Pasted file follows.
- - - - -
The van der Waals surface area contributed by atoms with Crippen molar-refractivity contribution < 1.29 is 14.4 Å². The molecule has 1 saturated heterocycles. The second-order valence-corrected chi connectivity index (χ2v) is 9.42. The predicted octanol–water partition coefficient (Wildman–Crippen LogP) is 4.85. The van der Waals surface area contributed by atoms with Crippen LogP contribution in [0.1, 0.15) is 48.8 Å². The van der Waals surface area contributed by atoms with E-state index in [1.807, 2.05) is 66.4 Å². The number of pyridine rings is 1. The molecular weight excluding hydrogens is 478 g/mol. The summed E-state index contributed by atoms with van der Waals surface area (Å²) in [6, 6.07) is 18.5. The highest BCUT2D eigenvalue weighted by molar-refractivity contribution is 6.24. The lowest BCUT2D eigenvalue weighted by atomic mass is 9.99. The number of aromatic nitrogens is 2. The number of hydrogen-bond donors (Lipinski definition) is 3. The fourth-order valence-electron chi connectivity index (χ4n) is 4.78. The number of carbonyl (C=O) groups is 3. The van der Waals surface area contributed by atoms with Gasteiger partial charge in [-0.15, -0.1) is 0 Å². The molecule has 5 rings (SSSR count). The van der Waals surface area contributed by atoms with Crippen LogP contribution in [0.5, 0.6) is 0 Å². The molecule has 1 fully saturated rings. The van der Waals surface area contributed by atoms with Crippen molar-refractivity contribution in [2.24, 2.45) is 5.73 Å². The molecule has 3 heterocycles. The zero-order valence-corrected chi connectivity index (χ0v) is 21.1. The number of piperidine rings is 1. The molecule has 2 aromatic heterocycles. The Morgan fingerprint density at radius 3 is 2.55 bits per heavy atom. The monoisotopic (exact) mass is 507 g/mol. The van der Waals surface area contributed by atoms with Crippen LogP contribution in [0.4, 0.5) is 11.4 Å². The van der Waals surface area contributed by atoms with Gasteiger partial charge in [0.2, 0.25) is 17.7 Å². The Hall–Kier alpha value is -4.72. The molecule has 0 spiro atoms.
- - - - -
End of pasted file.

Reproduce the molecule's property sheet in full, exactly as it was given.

The van der Waals surface area contributed by atoms with Crippen molar-refractivity contribution < 1.29 is 14.4 Å². The molecule has 1 saturated heterocycles. The second-order valence-corrected chi connectivity index (χ2v) is 9.42. The predicted octanol–water partition coefficient (Wildman–Crippen LogP) is 4.85. The van der Waals surface area contributed by atoms with Crippen LogP contribution in [0.1, 0.15) is 48.8 Å². The van der Waals surface area contributed by atoms with E-state index in [1.807, 2.05) is 66.4 Å². The number of pyridine rings is 1. The molecular weight excluding hydrogens is 478 g/mol. The summed E-state index contributed by atoms with van der Waals surface area (Å²) in [6, 6.07) is 18.5. The highest BCUT2D eigenvalue weighted by molar-refractivity contribution is 6.24. The lowest BCUT2D eigenvalue weighted by atomic mass is 9.99. The number of aromatic nitrogens is 2. The number of hydrogen-bond donors (Lipinski definition) is 3. The fourth-order valence-electron chi connectivity index (χ4n) is 4.78. The number of carbonyl (C=O) groups is 3. The van der Waals surface area contributed by atoms with Gasteiger partial charge in [-0.15, -0.1) is 0 Å². The molecule has 5 rings (SSSR count). The van der Waals surface area contributed by atoms with Crippen LogP contribution in [0.5, 0.6) is 0 Å². The molecule has 1 fully saturated rings. The van der Waals surface area contributed by atoms with Crippen molar-refractivity contribution in [2.24, 2.45) is 5.73 Å². The molecule has 3 heterocycles. The zero-order valence-corrected chi connectivity index (χ0v) is 21.1. The number of piperidine rings is 1. The molecule has 2 aromatic heterocycles. The Morgan fingerprint density at radius 3 is 2.55 bits per heavy atom. The monoisotopic (exact) mass is 507 g/mol. The van der Waals surface area contributed by atoms with Crippen LogP contribution in [0.4, 0.5) is 11.4 Å². The van der Waals surface area contributed by atoms with Gasteiger partial charge in [0.2, 0.25) is 17.7 Å². The Hall–Kier alpha value is -4.72. The molecule has 0 spiro atoms.